Thinking about delayed getters on properties in C#6.0 or after that

Here is a typical scenario where one postpones property value creation until the property getter is accessed:

private SomeType something;

public SomeType Something 
{
   get
   {
     if (something == null)
     {
       something = new SomeType();
     }
     return something;
   }
}

This pattern is usually applied when property SomeType is rarely used. It doesn’t make much difference on desktop applications (unless there is a ton of these properties) but it might make some performance gains on mobile apps where performance is more critical and memory is less abundant. Of course, one could use Lazy<T> but that would create an instance of Layz<T> instead plus the instance of SomeType eventually.

Now, there is a Expression bodies on property-like function members proposition for C# 6.0 that allows getter-only properties to be implemented with an expression, i.e.:

public string Name => First + " " + Last;

However, full lambdas aren’t supported thus something field can’t be assigned and we’d end up with a new SomeType instance each time.

So, I was thinking a bit about how that could be implemented and here is my proposition for delayed getter-only property assignment:

public SomeType Something => const new SomeType();

This would cause the instance of SomeType to be created only when getter is first time accessed and after that the same instance would be used just like in the original example.

What do you think?

Comments (7) -

  • Joseph N. Musser II

    3.10.2014 16:19:40 | Reply

    I like it. I don't like 'const' though, 'const' and 'readonly' give the sense that the backing field does not change, lazily or otherwise. If I saw 'const' or 'readonly' I would assume that it was done as class initialization.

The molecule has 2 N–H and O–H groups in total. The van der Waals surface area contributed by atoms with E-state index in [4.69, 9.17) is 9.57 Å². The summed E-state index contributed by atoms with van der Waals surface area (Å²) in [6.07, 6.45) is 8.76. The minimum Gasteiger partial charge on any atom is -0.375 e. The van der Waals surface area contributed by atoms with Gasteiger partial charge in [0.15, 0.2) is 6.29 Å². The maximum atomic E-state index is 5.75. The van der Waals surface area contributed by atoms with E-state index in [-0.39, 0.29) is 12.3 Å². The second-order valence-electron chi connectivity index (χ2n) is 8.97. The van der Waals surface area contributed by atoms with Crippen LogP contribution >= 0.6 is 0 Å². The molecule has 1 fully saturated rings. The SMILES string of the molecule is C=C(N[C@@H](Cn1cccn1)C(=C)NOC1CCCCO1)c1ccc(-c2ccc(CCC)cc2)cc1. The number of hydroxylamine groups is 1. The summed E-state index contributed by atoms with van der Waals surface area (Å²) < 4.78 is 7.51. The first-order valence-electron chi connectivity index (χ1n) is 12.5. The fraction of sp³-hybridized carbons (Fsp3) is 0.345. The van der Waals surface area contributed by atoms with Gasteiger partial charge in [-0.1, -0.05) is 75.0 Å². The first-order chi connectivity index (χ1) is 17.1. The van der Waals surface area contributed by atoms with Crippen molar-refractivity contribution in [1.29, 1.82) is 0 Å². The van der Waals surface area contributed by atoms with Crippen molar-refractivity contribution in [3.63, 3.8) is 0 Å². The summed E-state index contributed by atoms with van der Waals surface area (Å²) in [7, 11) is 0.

Propose a new keyword, 'lazy'. It does exactly what it sounds like. Context is easy, if you only use it at the beginning of an expression body. Plus: where else could use use the keyword 'lazy' if you could? Local declaration/instantiation statements?

    • Miha Markic

      22.10.2014 8:05:57 | Reply

      Yeah, ideally lazy or delayed would be fine. But the language team really doesn't like adding new keywords unless really necessary. Thus the reuse of "best fit".

  • Daniel Rose

    6.10.2014 15:27:53 | Reply

    Is there such a big disadvantage in using Lazy<T>? Yes, there is an additional object. On the other hand, it is thread-safe (and allows specifying how that should be achieved), while your code is not thread-safe.

    • Miha Markic

      11.10.2014 17:03:39 | Reply

      Hi Daniel,

      You are correct. the thing is that you would really want to minimize memory usage on mobile devices. Note that it is not just memory, there is also garbage collection. So, it such properties are rarely accessed it makes sense not to create anything if possible. It is just an optimization.
      You are right on thread safety point as well. The thing is that often thread safety can be ignored (not a general rule, it depends) either because the properties are accessed by same thread (i.e. UI one) and aren't thread safe or because it is not important if two or more instances are created at same time (if that's a very small chance and it doesn't ruin the program flow).

  • jernejgoricki

    1.1.2015 22:56:51 | Reply

    I have just discovered LazyInitializer Class and I remembered this blog post and the debate on twitter. If you want to minimize memory usage and be thread-safe you can apparently write something like this:

            private SomeType _something;
            public SomeType Something
            {
                get
                {
                    return LazyInitializer.EnsureInitialized(ref _something);
                }
            }

    This method is overloaded a couple of times and this example shows the simplest version where an instance of SomeType is created  from the default constructor using Activator.CreateInstance but you can also provide your own value factory, synchronization object and even an boolean value if the type can legitimately be null at some point after it was already initialized.

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